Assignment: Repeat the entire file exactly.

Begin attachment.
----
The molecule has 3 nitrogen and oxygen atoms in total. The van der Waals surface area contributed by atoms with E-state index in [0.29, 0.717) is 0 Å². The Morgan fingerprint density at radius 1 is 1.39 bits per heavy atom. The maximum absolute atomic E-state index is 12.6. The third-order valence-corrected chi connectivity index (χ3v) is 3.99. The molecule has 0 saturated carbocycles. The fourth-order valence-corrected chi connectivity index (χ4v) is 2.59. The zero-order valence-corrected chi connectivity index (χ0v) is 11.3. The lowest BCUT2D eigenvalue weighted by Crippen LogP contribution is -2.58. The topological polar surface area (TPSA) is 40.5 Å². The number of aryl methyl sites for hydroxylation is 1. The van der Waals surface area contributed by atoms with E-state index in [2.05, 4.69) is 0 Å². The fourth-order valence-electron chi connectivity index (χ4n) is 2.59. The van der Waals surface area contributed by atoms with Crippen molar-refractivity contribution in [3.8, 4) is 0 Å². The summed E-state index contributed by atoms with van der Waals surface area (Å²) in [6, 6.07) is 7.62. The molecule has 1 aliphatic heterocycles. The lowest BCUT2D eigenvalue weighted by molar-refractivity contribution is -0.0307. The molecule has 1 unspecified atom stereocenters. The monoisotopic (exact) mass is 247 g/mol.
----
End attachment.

The molecule has 3 nitrogen and oxygen atoms in total. The van der Waals surface area contributed by atoms with E-state index in [0.29, 0.717) is 0 Å². The Morgan fingerprint density at radius 1 is 1.39 bits per heavy atom. The maximum absolute atomic E-state index is 12.6. The third-order valence-corrected chi connectivity index (χ3v) is 3.99. The molecule has 0 saturated carbocycles. The fourth-order valence-corrected chi connectivity index (χ4v) is 2.59. The zero-order valence-corrected chi connectivity index (χ0v) is 11.3. The lowest BCUT2D eigenvalue weighted by Crippen LogP contribution is -2.58. The topological polar surface area (TPSA) is 40.5 Å². The number of aryl methyl sites for hydroxylation is 1. The van der Waals surface area contributed by atoms with E-state index in [2.05, 4.69) is 0 Å². The fourth-order valence-electron chi connectivity index (χ4n) is 2.59. The van der Waals surface area contributed by atoms with Crippen molar-refractivity contribution in [3.8, 4) is 0 Å². The summed E-state index contributed by atoms with van der Waals surface area (Å²) in [6, 6.07) is 7.62. The molecule has 1 aliphatic heterocycles. The lowest BCUT2D eigenvalue weighted by molar-refractivity contribution is -0.0307. The molecule has 1 unspecified atom stereocenters. The monoisotopic (exact) mass is 247 g/mol.